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The most expensive component in the world


With great apologies to William Shakespeare, "a resistor, a resistor, my kingdom for a 47k, 1% resistor in an 0805 SMT package on a tape and reel dispensor."

That cry, or similar, has been echoed by many electronics designers as they find out that the lack of a simple component has held up the manufacture of a crucial board.

If you think about it, the logistics of manufacturing electronic devices is a hugely complex operation. The right versions of the right files need to be in the right places. The right components need to be in the right delivery format and available at the right time. With so many dependencies, it's a wonder anything ever comes off the production line on time, within budget and in working order. Ask a lot of engineering managers and they'll probably tell you it usually doesn't!

It's strange then that the challenges associated with taking a design from the computer and into the manufacturing plant get so little attention at design time. This is particularly true of parts procurement and the supply chain in general.

In typical design and production flows today, procurement is viewed as a post design process. A designer creates his or her circuit from a library of, hopefully, company approved parts. At the end of the design process the designer generates a bill of materials that is sent to the procurement department. The procurement department gets on the phone and the internet and finds sources for the all the parts in the design, negotiating with the manufacturer about the most suitable form - tape and reel, tube, tray - to supply them.

The problem with this is that when there is a problem, even a small one, it can derail the entire process.

If procurement discovers that a critical resistor you've specified is not available in the reel format the manufacturer needs in the time the manufacturer has allowed for your production run, then you have a problem.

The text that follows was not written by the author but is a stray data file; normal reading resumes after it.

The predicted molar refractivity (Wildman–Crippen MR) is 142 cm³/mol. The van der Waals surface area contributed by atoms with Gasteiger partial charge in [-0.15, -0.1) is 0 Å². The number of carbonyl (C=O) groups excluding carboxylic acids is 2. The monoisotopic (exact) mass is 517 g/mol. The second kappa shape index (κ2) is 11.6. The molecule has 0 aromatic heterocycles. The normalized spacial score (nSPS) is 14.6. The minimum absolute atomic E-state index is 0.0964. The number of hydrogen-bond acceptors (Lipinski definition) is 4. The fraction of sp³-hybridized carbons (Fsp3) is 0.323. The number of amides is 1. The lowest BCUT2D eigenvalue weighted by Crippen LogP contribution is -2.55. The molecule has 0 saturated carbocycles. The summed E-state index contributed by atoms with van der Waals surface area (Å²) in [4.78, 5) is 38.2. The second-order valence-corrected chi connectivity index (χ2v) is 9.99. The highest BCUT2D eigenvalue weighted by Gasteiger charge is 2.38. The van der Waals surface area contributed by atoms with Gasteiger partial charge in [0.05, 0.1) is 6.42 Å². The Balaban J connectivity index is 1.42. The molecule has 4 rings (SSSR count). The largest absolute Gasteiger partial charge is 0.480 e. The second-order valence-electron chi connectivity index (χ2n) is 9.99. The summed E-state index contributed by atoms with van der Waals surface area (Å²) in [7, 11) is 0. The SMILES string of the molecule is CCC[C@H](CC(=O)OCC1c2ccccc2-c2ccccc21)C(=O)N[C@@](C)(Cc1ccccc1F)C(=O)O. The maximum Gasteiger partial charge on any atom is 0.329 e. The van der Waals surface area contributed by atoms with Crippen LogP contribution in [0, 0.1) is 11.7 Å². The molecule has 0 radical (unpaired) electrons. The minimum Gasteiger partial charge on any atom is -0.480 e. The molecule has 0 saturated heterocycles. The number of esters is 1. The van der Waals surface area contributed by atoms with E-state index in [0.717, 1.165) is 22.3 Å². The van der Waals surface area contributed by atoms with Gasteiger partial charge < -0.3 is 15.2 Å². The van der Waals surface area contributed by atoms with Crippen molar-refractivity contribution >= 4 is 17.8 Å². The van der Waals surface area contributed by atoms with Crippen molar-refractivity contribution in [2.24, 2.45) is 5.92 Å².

If changing the board design to accommodate a different resistor package requires a complete redesign, and is therefore out of the question, you have a potential disaster.

Your decision to use that particular component in your design ends up costing the company big time. In short, that resistor ends up being the most expensive component on the board.

Of course we never view it like that. It's simply accepted as part of the business of developing electronics products. Sometimes you make a part choice that turns out to be a problem at the manufacturing stage. But that's procurement's problem, not the designer's. Or is it?

Globalisation of electronics manufacturing and, increasingly, design is having a major effect on supply chain management. In a nutshell, it's making it more difficult. Companies need to deal with a wider range of manufacturers that are geographically dispersed and encompass a plethora of manufacturing technologies and equipment. In this environment the consequences of poor component choices are magnified and can lead to a host of problems, delays and added costs downstream in the manufacturing flow. In a market where margins are being squeezed on all sides, this is a precarious situation.

If we are to make significant advances in bringing the next generation of electronics products to market, these issues should, and indeed need to be addressed at the design level. Designers need information about real world components - cost, availability, supplier info, potential equivalents - to make more intelligent decisions about the parts they specify at design time.

Basically, we need to bring supply chain intelligence into the design environment.

Author
Rob Irwin, product manager, Altium Ltd

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